Skip to main content
You are the owner of this article.
You have permission to edit this article.
Tucson-based Asarco faces amended NLRB complaint, hearing set for June

Tucson-based Asarco faces amended NLRB complaint, hearing set for June

Picketing line at ASARCO Mission Complex

Around 1,800 Asarco workers in Arizona and Texas, including these workers at the Mission Mine complex, went on strike Oct. 13, 2019.

The National Labor Relations Board has added to its complaint against Tucson-based copper producer Asarco LLC and will consider charges filed by the United Steelworkers and other unions at a hearing set for the end of June.

Last week, Region 28 of the NLRB issued a third consolidated complaint against Asarco for multiple allegedly unfair labor practices, including bad-faith bargaining, unilaterally changing working conditions and failing to reinstate workers returning from an “unfair labor practice strike.”

The NLRB also set a new hearing date of June 29, after initially planning the hear the case Jan. 20.

The consolidated charges involve various Asarco mines and processing facilities in Arizona and Texas, and the latest complaint includes alleged illegal actions by the company at its Amarillo copper refinery.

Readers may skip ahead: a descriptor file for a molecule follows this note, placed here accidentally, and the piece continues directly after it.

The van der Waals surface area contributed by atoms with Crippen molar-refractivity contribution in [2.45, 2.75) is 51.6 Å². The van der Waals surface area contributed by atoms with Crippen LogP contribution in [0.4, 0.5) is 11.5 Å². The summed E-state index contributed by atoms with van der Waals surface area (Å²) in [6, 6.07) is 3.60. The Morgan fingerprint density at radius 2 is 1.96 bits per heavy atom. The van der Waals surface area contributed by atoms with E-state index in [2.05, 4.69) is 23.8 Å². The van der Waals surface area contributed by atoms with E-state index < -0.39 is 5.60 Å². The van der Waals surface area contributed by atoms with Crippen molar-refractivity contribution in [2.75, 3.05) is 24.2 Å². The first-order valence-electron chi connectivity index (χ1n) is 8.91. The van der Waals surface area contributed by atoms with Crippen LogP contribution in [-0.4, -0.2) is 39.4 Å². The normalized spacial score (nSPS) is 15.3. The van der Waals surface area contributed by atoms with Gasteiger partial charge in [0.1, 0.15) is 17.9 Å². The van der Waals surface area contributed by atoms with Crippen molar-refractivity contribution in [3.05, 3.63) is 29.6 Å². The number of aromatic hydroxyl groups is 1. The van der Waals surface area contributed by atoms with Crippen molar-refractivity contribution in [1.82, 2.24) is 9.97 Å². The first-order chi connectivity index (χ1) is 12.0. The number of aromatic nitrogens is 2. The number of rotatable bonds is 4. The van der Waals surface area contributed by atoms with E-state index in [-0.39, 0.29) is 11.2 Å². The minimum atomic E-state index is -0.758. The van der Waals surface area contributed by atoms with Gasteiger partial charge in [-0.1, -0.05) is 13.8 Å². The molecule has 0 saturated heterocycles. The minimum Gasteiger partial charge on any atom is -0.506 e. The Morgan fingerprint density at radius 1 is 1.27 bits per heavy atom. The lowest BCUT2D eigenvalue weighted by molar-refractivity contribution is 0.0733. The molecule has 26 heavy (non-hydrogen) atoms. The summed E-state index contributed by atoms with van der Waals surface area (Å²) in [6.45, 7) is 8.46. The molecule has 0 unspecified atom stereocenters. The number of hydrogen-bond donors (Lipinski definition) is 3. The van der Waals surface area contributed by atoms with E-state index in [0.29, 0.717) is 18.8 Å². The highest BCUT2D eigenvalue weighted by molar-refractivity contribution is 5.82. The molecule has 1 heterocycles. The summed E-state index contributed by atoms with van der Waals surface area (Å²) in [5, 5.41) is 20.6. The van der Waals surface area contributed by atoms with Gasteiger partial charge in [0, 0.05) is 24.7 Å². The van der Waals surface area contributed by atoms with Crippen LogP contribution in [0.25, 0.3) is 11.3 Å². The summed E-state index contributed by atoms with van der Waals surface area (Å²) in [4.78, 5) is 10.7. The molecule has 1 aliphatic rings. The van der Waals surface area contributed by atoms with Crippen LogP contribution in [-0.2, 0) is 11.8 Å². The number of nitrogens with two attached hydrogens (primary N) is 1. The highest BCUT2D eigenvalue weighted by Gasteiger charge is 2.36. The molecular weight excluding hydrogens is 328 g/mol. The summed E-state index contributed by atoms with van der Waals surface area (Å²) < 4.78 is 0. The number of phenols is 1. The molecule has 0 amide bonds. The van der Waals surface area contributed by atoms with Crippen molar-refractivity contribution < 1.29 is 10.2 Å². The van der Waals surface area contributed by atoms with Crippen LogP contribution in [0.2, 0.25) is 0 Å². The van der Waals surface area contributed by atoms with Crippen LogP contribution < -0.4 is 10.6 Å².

The United Steelworkers and six other unions representing about 1,800 Asarco workers in Arizona and Texas went on strike in October 2019, rejecting the company’s final offer and accusing the company and its Mexican parent, Grupo Mexico, of bargaining in bad faith.

The unions dropped their picket lines and offered to return to work July 6, a few weeks after the regional director of the NLRB filed a formal complaint against Asarco based on the unions’ charges.

The NLRB complaint initially backs the union’s charges that Asarco had bargained in bad faith, illegally declared an impasse in contract talks and engaged in various other unfair labor practices under the law.

If the finding of unfair labor practices is upheld after formal NLRB hearings on the matter, striking workers would be entitled to get their jobs back.

If the NLRB rules that the Asarco unions had engaged in an “economic strike” — aimed at gaining higher wages or other economic benefits — then the company would not be required to reinstate the striking workers.

Asarco has said it won’t terminate its “permanent replacement” workers, and former strikers would be entitled to their former or similar positions only to the extent they are available.

The company has denied the union’s charges and said it is confident that the NLRB probe will result in a finding that the company negotiated in good faith to an impasse.

Besides the Amarillo refinery, Asarco operates the Mission Mine in Sahuarita, the Silver Bell Mine in Marana, the Ray Mine and Hayden smelter in Central Arizona.

Contact senior reporter David Wichner at or 573-4181. On Twitter: @dwichner. On Facebook:

Subscribe to stay connected to Tucson. A subscription helps you access more of the local stories that keep you connected to the community.

The business news you need

* I understand and agree that registration on or use of this site constitutes agreement to its user agreement and privacy policy.

Related to this story

Get up-to-the-minute news sent straight to your device.


News Alerts

Breaking News